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Legislative Assembly for the ACT: 2010 Week 07 Hansard (Thursday, 1 July 2010) . . Page.. 3233 ..

The CIT is the ACT’s largest tertiary education provider. It offers over 500 courses to all types of students, including students from approximately 50 different countries. As an institution that prides itself on providing its students with practical education, it is vital that the CIT maintains close ties to industry and attracts qualified educators with field experience. This is made even more essential given the fact that the CIT is a revenue generation entity, according to the minister, drawing a third of its income from own-source revenue options.

Hence, it is important that the CIT has a clear road map and a firm sense of its business development objective. That said, being a government organisation with a revenue imperative, it is important that the government maintains necessary processes to objectively consider the merits of tenders. It is one thing for the CIT and CIT Solutions to strive to be the most favoured tenderer of the ACT government; it is another that they are actually positioned to be so.

This is an important distinction as the CIT or CIT Solutions can be competing with approximately 120 registered training organisations in ACT government tenders. The government has a dual responsibility here. On the one hand, it is to ensure that the CIT succeeds based on the quality of its training programs. On the other, it is to ensure that RTOs, many of which are small business enterprises, are also given a fair go.

In the government’s push to find scale efficiencies it is important to highlight that the bedrock of the ACT economy is primarily small to medium-sized enterprises. I say this with the commonwealth government’s productivity placements program, PPP, in mind. Many RTOs in Canberra rely on it as part of their revenue scheme. It is important that the government does not establish inadvertent institutional monopolies. Instead, it should create an economy that fosters SME growth and prosperity through competition.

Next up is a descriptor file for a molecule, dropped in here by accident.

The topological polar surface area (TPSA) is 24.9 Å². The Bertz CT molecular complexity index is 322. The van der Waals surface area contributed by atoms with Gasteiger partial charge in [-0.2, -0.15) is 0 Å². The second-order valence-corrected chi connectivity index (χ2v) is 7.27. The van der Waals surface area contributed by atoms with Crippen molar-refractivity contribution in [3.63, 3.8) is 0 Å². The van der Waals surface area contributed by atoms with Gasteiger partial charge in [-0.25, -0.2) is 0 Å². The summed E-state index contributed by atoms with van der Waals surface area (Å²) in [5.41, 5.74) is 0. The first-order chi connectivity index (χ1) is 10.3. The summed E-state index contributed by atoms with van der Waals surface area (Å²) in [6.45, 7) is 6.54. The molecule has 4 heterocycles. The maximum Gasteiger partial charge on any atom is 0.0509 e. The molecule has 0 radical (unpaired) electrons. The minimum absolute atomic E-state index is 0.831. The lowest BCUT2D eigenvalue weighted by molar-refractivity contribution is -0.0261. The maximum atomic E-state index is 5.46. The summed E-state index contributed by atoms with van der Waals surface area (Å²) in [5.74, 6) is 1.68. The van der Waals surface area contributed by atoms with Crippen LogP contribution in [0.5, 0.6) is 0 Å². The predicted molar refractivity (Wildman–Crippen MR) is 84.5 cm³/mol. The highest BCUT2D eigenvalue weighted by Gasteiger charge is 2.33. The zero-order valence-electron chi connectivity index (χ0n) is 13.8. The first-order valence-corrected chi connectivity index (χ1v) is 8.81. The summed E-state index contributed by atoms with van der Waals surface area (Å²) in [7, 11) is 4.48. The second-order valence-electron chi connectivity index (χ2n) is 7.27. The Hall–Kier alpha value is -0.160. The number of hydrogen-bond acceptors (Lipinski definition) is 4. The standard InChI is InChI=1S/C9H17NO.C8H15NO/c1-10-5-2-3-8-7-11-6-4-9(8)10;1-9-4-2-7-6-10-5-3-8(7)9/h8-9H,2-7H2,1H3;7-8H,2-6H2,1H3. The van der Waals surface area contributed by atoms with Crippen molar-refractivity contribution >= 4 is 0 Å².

As we have seen in the case of the Shepherd Centre and Noah’s Ark, both organisations were once supported under commonwealth government funding managed within Mr Barr’s portfolio. There was little consideration of merit in service provision and due process when it came to the Stanhope government’s funding reallocation.

On a related matter, it is interesting to note during estimates that the five priority industries for the PPP included one core innovation. Although the other industry priorities—government services, construction and property services, community services and health, and business skills—seem self-explanatory, it is felt that innovation has the propensity to be treated as a catch-all category.

This is especially the case in the light of the government’s response to provide further information regarding this matter during estimates. We were told during the committee’s hearing on 21 May 2010:

We have got scope in our own funding and through the priority support program, which gives us a bit more flexibility than what you can sometimes do with traditional apprenticeship and traineeship funding … Sometimes industries will

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